Behavioural constraints on generic types

I have a situation where I wish to provide a struct field of a generic type. How that field is implemented is up to the user of the struct. However, I wish to require the user to consider that the type must consider something. Here's the approach I've taken:

pub trait MandatoryCommands {
    fn next_event() -> Self;

pub struct CommandRequest<C: MandatoryCommands> {
    pub command: C,

Therefore, it is on the user to consider what type of C represents a next_event command.

The next_event function is not expected to be called from anywhere (at least presently). Its entire existence is to ensure that the particular command has been considered. Here's a sample implementation:

        enum Command {

        impl MandatoryCommands for Command {
            fn next_event() -> Self {

The linker should remove the implementation to next_event given the lack of use. So, goal achieved in terms of the user having to consider this command in their enumeration. However, I'm wondering if there's a better way?

I could also wrap all commands with something like the following:

pub enum Command<C> {

...but then I must consider custom serialisation and it is a level of indirection on the user.

Thoughts? Thanks.

If next_event() is never actually used and you just want to make people opt-in to some specific behaviour, why not make MandatoryCommands a "marker trait"?

/// By implementing this trait you guarantee that you have considered
/// X, Y, and Z.
trait MandatoryCommands {}

Otherwise if what you are really trying to express is some association between your C: MandatoryCommands and some other type, you can use an associated type.

trait MandatoryCommands {
  type Command;

This requires that any C: MandatoryCommands has a C::Command type we can talk about (e.g. fn do_stuff<C>() where C: MandatoryCommands, C::Command: Clone).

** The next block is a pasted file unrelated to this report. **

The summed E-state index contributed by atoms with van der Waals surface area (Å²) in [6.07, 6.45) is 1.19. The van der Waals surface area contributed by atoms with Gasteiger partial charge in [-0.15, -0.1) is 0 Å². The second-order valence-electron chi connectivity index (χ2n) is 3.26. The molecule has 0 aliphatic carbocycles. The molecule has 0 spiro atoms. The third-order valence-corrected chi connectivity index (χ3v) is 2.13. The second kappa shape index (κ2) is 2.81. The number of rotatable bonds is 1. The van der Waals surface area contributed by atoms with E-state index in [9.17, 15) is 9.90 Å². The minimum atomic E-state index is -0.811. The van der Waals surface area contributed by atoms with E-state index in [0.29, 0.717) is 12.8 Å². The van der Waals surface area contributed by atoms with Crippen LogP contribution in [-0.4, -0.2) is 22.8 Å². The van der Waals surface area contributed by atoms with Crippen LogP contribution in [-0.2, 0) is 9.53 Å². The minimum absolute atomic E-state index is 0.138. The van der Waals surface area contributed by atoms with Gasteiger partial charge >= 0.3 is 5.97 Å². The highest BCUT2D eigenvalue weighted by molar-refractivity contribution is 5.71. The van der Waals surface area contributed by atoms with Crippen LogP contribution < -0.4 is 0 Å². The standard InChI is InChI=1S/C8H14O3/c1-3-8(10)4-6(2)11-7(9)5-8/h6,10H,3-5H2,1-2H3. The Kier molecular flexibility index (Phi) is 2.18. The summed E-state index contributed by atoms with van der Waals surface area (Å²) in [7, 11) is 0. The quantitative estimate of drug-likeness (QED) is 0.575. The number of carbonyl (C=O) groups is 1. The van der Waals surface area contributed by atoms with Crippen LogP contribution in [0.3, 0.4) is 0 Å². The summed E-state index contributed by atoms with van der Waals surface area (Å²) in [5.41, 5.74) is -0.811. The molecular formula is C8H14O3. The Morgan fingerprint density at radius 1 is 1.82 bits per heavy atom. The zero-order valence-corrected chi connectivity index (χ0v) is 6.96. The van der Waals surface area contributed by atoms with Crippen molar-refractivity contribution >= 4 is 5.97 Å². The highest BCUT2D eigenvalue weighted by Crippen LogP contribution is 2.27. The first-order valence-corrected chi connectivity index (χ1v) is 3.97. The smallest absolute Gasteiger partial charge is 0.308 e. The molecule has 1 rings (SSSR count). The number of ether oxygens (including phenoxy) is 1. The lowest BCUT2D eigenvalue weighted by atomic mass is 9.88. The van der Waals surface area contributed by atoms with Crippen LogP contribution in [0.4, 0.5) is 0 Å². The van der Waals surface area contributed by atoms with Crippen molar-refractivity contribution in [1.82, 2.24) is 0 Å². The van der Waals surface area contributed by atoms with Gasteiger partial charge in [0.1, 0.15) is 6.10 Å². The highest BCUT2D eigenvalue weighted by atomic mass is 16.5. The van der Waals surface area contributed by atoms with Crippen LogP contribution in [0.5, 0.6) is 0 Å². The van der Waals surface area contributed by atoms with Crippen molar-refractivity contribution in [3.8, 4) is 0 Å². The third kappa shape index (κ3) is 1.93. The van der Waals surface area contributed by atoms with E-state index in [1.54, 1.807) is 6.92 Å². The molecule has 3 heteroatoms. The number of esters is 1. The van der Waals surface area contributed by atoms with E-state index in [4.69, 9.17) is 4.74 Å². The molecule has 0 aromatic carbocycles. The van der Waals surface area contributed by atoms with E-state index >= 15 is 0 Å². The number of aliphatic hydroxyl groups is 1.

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Thanks. The Marker trait sounds reasonable. It'd be nice to express:

            type NextEventCommand = Command::NextEvent;

....but NextEvent is a variant, not a type so I can't do that.

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For something like that I would normally make the Command::NextEvent variant contain a single NextEvent field.

enum Command {

struct NextEvent { ... }

From there, you can write your where clause as only accepting some type, C, where C's NextEventCommand is a NextEvent.

fn do_stuff<C>(...)
  C: MandatoryCommand<NextEventCommand = NextEvent>,

Although maybe more context is needed. Requiring that an associated item is a particular enum variant is normally not what you want to do, and comes about when you mix up types and values.


Thanks for the follow up. I think the marker trait is sufficient. If the user is determined to ignore its contract then it’s on them. And there may be valid reasons for them to do so.

Here’s the full project for more context: GitHub - titanclass/flip-flop-protocol

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